Photos - finished compost

Finished compost made by composting clean kitchen/garden waste in a tire(3 tires) tower.

The preceding section tells how to do this simple process. These photos show the remarkable result.

Here is a quick summary of important facts:

1. The 3-tire tower sits on the edge of a gravel driveway.

2.The following material is added in no particular order or amount...clean kitchen waste (excluding meat, bones, dairy) and garden waste (excluding woody material and particularly unfriendly weeds).

3. Roughy a quart of water is added, usually when I add the scraps.

4. We use the tower year around.

5. Generally speaking, you can 'harvest' a tire tower in the early (late April/early May) spring and again in the late (mid to late October) fall.

Photo 1 - a handful of black gold! The finished material is generally of a fine consistency and odor free. It looks and feels like fine black soil. Items (the occasional eggshell of something similar) that are not totally biodegraded should be left in the material. It will become food for myriad microorganisms. This material can be: mixed with potting soil, used as a topdressing around food plants or cultivated into the soil. It is totally organic and should have plenty of worms, pill bugs, millipeds and tiny insects in it. (This is good - what you want.)

Photo 2 - the garden cart containing the 'harvest' from two tire towers.

The garden cart is 3'x4'x1' and the harvest from 2 tire towers filled it to 3/4. (You do the math!!) This cost nothing, used waste material from the garden and kitchen and took about 7 months from start to harvest.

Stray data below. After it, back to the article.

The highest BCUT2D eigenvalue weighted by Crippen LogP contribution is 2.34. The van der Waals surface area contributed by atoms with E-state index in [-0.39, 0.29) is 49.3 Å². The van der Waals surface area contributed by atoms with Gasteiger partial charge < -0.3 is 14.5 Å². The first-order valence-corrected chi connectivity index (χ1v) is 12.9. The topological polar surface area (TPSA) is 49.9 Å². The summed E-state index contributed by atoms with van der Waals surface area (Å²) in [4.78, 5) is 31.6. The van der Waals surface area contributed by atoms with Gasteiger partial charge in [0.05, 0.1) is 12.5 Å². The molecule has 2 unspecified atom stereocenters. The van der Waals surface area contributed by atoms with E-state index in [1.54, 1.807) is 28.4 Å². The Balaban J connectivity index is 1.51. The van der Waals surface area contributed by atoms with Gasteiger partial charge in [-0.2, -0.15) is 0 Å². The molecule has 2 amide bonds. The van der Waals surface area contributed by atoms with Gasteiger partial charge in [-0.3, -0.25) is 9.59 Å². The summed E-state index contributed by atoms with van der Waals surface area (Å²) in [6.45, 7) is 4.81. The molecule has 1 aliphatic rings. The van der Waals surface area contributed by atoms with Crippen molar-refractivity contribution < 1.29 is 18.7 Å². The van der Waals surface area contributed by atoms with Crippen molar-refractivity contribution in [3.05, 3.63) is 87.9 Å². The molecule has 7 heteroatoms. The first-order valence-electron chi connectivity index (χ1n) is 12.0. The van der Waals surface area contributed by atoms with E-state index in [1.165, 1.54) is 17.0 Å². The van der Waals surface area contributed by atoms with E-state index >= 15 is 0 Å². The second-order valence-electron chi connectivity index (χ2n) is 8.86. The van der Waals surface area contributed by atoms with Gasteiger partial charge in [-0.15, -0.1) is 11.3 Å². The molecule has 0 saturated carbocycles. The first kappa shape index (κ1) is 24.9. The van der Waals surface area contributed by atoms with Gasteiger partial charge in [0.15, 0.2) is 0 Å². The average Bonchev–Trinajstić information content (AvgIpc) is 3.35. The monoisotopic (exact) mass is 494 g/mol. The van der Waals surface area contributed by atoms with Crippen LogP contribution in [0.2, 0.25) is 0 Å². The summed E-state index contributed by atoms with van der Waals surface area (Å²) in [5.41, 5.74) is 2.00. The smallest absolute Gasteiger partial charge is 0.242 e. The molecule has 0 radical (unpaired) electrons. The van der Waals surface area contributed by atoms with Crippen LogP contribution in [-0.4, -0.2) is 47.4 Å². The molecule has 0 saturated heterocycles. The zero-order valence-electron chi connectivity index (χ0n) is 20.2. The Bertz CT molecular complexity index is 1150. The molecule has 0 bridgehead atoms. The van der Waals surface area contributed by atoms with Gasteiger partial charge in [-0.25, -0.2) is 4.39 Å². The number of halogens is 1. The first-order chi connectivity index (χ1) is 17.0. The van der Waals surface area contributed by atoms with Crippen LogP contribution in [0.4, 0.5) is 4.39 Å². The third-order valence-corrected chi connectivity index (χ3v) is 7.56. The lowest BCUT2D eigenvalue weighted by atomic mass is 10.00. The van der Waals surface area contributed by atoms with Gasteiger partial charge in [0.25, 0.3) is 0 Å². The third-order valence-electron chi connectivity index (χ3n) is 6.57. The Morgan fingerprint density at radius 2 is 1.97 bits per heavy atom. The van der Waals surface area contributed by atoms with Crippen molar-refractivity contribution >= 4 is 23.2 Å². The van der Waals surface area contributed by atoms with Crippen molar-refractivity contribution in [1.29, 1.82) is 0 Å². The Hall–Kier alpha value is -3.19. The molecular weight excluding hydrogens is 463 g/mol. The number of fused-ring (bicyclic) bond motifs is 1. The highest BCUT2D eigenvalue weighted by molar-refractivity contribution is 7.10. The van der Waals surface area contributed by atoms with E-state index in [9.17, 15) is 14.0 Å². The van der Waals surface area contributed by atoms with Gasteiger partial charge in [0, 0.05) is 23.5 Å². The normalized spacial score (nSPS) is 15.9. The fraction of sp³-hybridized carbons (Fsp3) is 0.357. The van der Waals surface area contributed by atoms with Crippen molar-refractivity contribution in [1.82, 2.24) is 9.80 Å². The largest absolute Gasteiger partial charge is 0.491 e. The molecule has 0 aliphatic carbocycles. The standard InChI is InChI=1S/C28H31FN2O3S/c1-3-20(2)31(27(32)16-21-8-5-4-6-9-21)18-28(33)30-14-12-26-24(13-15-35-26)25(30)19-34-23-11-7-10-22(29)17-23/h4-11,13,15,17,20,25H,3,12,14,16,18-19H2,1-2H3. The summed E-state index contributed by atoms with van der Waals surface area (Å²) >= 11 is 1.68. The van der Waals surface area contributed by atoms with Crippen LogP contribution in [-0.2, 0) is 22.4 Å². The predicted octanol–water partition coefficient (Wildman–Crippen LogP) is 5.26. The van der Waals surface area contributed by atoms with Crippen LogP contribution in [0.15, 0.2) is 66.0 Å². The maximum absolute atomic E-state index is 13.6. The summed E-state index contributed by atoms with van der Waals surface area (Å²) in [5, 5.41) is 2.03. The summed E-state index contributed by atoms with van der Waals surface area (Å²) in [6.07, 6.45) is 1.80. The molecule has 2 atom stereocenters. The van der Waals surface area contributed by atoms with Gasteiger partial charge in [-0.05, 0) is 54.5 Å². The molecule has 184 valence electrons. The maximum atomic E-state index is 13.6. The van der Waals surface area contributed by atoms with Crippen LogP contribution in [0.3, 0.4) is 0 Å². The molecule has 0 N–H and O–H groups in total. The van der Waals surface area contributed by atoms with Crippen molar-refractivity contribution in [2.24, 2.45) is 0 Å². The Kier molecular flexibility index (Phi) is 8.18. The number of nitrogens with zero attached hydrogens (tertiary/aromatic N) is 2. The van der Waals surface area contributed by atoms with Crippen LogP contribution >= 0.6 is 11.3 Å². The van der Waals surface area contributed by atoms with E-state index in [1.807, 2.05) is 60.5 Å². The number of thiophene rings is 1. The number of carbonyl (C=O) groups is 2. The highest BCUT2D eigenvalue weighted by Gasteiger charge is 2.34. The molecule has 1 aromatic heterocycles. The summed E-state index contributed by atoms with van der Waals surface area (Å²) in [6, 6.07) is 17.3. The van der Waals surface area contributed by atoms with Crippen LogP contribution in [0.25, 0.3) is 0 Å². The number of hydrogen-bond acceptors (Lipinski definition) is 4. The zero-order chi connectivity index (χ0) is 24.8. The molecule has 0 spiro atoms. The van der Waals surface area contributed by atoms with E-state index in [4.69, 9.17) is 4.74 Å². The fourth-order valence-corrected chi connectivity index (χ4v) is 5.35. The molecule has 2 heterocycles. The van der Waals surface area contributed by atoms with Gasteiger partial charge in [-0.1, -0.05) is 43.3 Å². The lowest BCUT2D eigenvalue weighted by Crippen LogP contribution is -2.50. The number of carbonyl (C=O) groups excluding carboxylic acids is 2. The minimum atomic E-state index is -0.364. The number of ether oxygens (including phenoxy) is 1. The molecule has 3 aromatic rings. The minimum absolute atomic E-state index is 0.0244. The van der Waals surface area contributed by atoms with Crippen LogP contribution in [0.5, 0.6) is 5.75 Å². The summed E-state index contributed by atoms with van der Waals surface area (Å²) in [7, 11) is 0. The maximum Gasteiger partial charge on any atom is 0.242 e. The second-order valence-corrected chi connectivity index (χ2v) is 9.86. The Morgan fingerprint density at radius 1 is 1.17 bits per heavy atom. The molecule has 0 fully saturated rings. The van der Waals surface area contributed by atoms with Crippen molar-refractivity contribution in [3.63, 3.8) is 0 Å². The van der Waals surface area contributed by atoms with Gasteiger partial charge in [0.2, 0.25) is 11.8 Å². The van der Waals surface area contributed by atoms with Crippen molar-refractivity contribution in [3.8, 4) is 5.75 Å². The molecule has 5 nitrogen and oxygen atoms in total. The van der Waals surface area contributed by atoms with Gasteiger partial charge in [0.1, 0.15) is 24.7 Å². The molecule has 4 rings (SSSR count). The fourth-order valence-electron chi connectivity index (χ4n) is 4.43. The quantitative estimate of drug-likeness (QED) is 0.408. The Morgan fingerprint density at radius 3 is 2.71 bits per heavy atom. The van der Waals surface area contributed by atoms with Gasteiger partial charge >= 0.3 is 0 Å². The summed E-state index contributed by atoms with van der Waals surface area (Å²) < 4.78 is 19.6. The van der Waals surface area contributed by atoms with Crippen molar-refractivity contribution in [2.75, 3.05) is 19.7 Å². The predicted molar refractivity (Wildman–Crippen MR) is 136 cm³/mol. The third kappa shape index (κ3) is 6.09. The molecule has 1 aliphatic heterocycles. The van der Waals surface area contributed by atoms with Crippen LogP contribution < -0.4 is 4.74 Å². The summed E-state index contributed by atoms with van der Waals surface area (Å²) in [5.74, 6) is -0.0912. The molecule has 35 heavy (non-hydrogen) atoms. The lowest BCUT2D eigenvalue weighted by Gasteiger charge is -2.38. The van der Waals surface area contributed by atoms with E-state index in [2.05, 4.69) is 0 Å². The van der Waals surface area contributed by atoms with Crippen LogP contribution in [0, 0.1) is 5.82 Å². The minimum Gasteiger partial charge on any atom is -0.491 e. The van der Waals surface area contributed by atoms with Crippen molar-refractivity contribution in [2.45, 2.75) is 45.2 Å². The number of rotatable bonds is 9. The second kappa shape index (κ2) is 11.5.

Photo 3 - the tire towers.

It is important to have three tires that are the same size. It is important to have a level base. Know that the rotting/action by bacteria, fungi, and insects will occur in the middle (empty space) of the tire and also inside the tire rim itself.

Photo 4 - Material ready for the garden.

Our family of two which eats as much fresh food as possible plus the organic waste from the gardens can keep 9 (nine) tire towers active.

By choosing to compost in this simple manner we reduce the amount of waste we put into the landfill, we USE that material to fertilize our gardens, we reduce the amount of money we could spend for potting soil, fertilizer and mulch. The least space it takes is the area of the stack of tires. We use our towers as insulation along the wall of the greenhouse/potting shed.


Summer Food in Wintry February


16 Popular Foods You Didn’t Know You Could Freeze

1. Garlic – You can freeze whole garlic, garlic cloves or chopped fresh garlic. Frozen garlic does lose some of its texture, but the flavor remains intact.

2. Corn – You can freeze fresh-picked corn on the cob for up to one year. Pack it in freezer bags — husk and silk and all. For store-bought corn, husk and blanch it before freezing.

3. Avocados – The bad news is that frozen avocados lose their consistency. The good news is that they do not lose their taste, so you can use them for guacamole or dressing. Wash and halve them before peeling. Freeze as halves, or puree them with lime or lemon juice and then store for up to eight months.

4. Mushrooms — You can freeze raw button, creminis and portabellas mushrooms for later use. Chop and slice mushrooms and then spread them on a cookie sheet. Freeze. Then transfer the pieces to bags or containers.

5. Onion – You can save chopping time – and tears – by freezing onion for cooking later. Store peeled, chopped onion in plastic freezer bags. The best part is you can just toss them into your recipes without thawing them first.

6. Hummus – Scoop your fresh hummus into plastic containers. Then drizzle a thin layer of olive oil on the top to keep it from drying out. Thaw in the refrigerator for 24 hours before mixing and serving.

more such winter gardening from Off the Grid News